Saturday, December 04, 2004


I finally decided to try my hand at a datafed web site. The project shows the Worldstock Collection.

I chose to experiment with this collection because I agree with the basic premise of worldstock. Worldstock purchases traditional handmade crafts from artisans around the world, then sells the products at reasonable prices on the Internet. By supporting world artisans, Overstock is directly helping support cultural traditions of indigenous people. They provide fair labor employment in disadvantaged areas of the globe. Worldstock is similar to Ten Thousand Villages stores run by the Mennonite Central Committee. Worldstock sells through the web.

Since I like the foundational premises of worldstock, I find I can get over the stigma associated with datafed websites.

Datafeeds are a controversial area of web development. Basically what happens is a merchant makes their product line available to web sites in the form of a datafeed. Using simple database programming, the affiliate creates web sites from the datafeed.

Those familiar with database programming know that displaying data is easy (collecting quality data is hard.)

The process is controversial in that datafeeds quickly create large numbers of essentially identical web sites. Search engines see datafeeds as a nuisance. A large merchant might have 100,000 items in inventory. A thousand webmasters creating datafeed sites from the same data will create 100,000,000 web pages. This is all largely redundant white noise.

Often the people creating datafed web sites have very little concern about data integrity. All they care about is getting a click through to the merchant. Some web sites do really nasty things like join a datafeed with the FIPS database to intentionally create large web sites full of misinformation.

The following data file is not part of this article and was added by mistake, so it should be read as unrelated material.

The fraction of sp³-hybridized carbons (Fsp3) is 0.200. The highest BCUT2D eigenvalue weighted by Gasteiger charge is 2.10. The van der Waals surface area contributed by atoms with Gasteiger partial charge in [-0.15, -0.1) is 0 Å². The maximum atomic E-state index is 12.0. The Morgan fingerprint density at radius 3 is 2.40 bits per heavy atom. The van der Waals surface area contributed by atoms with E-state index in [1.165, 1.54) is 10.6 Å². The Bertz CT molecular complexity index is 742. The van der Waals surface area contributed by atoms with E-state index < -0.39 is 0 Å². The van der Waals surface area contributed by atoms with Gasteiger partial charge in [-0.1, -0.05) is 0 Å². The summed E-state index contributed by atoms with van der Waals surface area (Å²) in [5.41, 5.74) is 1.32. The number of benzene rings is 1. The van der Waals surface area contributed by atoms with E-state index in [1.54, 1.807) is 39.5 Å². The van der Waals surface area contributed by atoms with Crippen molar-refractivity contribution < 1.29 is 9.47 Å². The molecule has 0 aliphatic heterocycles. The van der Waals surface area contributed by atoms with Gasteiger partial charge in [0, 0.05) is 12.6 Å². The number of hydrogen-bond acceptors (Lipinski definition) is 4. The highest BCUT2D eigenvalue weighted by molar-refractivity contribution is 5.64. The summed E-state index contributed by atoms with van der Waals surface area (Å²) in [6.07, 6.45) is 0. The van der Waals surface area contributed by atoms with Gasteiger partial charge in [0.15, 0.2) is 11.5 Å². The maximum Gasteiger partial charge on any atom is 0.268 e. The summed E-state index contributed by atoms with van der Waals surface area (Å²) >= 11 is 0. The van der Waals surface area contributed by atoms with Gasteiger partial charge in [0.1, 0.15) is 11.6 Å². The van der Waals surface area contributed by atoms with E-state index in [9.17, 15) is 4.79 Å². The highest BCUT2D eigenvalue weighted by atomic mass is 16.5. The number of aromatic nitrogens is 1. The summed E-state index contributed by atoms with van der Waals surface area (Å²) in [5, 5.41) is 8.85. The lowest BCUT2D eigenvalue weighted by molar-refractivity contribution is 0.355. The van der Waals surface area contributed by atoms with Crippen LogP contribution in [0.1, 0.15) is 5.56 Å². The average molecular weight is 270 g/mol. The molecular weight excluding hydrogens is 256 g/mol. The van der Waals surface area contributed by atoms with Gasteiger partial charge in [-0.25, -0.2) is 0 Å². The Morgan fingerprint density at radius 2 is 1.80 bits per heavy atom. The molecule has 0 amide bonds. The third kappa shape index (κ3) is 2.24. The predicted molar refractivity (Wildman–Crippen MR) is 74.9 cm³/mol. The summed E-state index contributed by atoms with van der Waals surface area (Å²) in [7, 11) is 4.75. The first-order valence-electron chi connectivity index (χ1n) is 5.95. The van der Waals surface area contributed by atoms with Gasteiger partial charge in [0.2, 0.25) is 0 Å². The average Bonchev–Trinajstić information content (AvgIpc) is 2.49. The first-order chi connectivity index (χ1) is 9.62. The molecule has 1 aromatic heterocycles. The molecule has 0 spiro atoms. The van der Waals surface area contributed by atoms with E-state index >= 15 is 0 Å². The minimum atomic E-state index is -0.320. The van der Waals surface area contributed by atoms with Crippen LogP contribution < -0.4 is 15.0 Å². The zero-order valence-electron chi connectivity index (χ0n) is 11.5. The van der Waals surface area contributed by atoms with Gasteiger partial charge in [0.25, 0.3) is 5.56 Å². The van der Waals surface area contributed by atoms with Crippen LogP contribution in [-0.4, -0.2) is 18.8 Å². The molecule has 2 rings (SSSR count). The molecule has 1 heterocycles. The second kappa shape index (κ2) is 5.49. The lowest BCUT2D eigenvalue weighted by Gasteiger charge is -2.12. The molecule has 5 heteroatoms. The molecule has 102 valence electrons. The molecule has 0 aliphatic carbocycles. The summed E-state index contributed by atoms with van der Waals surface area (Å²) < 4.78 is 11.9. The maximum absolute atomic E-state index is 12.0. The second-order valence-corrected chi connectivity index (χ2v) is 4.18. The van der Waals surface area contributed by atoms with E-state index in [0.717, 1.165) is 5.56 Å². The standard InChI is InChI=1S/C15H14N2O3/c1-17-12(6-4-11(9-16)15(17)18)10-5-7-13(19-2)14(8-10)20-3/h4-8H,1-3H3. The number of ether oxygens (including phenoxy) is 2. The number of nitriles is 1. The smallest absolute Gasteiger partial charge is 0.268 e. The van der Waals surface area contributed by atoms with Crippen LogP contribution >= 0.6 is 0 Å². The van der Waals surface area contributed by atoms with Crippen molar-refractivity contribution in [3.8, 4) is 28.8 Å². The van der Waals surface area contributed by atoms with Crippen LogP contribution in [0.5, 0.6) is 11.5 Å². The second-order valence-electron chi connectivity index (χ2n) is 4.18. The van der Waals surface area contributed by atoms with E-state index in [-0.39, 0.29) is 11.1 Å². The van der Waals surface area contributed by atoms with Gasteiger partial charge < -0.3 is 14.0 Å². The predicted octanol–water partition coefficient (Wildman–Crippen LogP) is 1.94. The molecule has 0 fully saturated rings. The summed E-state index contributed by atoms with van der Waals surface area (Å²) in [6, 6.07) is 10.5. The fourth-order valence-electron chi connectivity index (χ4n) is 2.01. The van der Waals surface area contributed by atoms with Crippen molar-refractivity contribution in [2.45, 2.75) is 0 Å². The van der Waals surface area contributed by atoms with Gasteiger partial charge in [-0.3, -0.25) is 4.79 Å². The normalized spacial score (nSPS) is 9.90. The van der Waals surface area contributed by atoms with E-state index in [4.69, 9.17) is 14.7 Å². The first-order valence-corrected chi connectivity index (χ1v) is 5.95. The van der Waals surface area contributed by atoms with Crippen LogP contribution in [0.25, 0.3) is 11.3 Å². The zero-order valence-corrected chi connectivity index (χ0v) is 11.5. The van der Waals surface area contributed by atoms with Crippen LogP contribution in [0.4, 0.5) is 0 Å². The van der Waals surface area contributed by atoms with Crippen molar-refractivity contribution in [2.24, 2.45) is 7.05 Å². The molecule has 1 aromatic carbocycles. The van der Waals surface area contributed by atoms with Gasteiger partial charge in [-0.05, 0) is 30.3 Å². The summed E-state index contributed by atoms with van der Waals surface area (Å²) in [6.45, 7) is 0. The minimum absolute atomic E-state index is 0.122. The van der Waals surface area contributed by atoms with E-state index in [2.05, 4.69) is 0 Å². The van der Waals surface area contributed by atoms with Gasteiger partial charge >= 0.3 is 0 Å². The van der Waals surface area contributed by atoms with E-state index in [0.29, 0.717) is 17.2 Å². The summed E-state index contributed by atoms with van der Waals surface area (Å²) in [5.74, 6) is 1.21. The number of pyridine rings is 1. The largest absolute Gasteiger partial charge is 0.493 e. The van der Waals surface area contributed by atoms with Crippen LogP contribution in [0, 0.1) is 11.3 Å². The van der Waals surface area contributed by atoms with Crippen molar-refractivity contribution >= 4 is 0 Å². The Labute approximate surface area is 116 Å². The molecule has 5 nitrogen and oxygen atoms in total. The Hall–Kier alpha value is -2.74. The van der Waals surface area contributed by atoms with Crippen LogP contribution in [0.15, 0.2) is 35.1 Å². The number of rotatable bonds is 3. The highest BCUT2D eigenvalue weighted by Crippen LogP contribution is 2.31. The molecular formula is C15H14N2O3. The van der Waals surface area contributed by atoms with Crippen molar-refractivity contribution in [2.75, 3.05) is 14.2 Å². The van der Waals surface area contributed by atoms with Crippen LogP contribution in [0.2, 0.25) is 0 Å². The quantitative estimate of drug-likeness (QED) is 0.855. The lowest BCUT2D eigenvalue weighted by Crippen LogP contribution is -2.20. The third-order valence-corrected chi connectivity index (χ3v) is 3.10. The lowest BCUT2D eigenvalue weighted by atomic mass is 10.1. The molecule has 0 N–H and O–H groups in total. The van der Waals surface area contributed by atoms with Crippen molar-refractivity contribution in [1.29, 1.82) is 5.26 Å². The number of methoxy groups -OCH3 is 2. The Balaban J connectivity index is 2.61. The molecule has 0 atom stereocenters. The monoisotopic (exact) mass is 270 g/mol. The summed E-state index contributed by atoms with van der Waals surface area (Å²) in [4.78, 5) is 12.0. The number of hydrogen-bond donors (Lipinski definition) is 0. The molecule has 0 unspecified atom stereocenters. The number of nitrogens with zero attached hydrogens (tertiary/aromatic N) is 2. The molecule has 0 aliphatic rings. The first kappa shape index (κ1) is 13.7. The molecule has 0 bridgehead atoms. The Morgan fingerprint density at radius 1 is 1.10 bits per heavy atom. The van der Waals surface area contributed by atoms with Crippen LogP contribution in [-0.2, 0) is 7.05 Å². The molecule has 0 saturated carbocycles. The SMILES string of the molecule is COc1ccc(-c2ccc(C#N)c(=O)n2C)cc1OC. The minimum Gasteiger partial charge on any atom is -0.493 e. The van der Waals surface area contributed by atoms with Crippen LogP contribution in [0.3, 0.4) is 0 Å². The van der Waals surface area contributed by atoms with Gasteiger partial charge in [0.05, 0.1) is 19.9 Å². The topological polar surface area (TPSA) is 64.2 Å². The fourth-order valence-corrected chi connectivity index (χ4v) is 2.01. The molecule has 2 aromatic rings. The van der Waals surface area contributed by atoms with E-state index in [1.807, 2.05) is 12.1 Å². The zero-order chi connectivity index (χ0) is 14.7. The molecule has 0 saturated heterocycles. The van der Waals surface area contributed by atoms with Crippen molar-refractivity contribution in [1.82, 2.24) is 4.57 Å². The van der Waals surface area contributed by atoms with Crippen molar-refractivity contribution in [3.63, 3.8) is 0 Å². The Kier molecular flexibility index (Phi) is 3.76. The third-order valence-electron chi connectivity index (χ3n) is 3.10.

On the plus side. I think datafeeds provide a great tool that allow individuals like myself to hone database skills and work on different ideas for displaying data.

To avoid the white noise problem, I exclude all but the index to the datafeed from the search engines. (You can exclude pages from the webcrawls with the robots.txt file).

As I am interested in learning about different cultures, I've included with the Overstock data quick write ups on different countries represented in the Worldstock collection. So far, I have written up articles on Ghana, The Dominican Republic, Egypt and Afghanistan.

It is my hope to dilute the crass commercialism of the datafeed with links to quality reference sources about the area.

Oddly, the people who get up in arms about datafeeds really don't seem to mind people copying sections from Wikipedia or DMOZ. Blogs, for the most part, are white noise as well. I accept that there is zero educational value to this blog I am keeping. It is simply just expressive white noise.

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